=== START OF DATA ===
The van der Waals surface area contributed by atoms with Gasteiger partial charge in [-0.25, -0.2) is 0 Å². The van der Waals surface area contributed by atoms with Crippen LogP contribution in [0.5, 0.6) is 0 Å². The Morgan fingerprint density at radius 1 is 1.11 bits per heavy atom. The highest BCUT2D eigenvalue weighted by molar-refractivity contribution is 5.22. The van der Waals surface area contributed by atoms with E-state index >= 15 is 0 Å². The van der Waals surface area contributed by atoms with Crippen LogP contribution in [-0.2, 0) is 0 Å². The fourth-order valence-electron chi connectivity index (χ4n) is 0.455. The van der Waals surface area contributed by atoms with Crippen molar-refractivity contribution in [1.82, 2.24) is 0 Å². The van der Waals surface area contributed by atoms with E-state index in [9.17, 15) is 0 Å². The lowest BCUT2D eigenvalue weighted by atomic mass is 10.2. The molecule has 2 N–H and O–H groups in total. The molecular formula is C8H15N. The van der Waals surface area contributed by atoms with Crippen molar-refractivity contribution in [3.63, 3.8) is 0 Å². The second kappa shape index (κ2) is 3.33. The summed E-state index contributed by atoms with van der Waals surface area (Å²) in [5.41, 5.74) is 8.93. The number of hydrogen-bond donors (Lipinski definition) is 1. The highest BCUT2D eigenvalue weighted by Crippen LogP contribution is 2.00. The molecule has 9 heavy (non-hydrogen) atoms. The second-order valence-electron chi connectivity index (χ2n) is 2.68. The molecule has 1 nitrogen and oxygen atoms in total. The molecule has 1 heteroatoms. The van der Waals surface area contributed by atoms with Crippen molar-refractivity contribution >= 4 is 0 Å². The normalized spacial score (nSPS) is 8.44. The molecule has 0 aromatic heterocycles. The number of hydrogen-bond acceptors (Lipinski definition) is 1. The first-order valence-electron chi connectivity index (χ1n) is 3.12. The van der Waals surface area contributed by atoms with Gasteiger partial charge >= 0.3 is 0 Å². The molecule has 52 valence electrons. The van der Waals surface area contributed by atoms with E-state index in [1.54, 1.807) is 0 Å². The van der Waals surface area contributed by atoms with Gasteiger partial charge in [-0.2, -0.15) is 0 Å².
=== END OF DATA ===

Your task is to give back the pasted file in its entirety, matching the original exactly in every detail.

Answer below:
The van der Waals surface area contributed by atoms with Gasteiger partial charge in [-0.25, -0.2) is 0 Å². The van der Waals surface area contributed by atoms with Crippen LogP contribution in [0.5, 0.6) is 0 Å². The Morgan fingerprint density at radius 1 is 1.11 bits per heavy atom. The highest BCUT2D eigenvalue weighted by molar-refractivity contribution is 5.22. The van der Waals surface area contributed by atoms with E-state index >= 15 is 0 Å². The van der Waals surface area contributed by atoms with Crippen LogP contribution in [-0.2, 0) is 0 Å². The fourth-order valence-electron chi connectivity index (χ4n) is 0.455. The van der Waals surface area contributed by atoms with Crippen molar-refractivity contribution in [1.82, 2.24) is 0 Å². The van der Waals surface area contributed by atoms with E-state index in [9.17, 15) is 0 Å². The lowest BCUT2D eigenvalue weighted by atomic mass is 10.2. The molecule has 2 N–H and O–H groups in total. The molecular formula is C8H15N. The van der Waals surface area contributed by atoms with Crippen molar-refractivity contribution in [3.63, 3.8) is 0 Å². The second kappa shape index (κ2) is 3.33. The summed E-state index contributed by atoms with van der Waals surface area (Å²) in [5.41, 5.74) is 8.93. The number of hydrogen-bond donors (Lipinski definition) is 1. The highest BCUT2D eigenvalue weighted by Crippen LogP contribution is 2.00. The molecule has 9 heavy (non-hydrogen) atoms. The second-order valence-electron chi connectivity index (χ2n) is 2.68. The molecule has 1 nitrogen and oxygen atoms in total. The molecule has 1 heteroatoms. The van der Waals surface area contributed by atoms with Crippen molar-refractivity contribution >= 4 is 0 Å². The normalized spacial score (nSPS) is 8.44. The molecule has 0 aromatic heterocycles. The number of hydrogen-bond acceptors (Lipinski definition) is 1. The first-order valence-electron chi connectivity index (χ1n) is 3.12. The van der Waals surface area contributed by atoms with Gasteiger partial charge >= 0.3 is 0 Å². The molecule has 52 valence electrons. The van der Waals surface area contributed by atoms with E-state index in [1.54, 1.807) is 0 Å². The van der Waals surface area contributed by atoms with Gasteiger partial charge in [-0.2, -0.15) is 0 Å².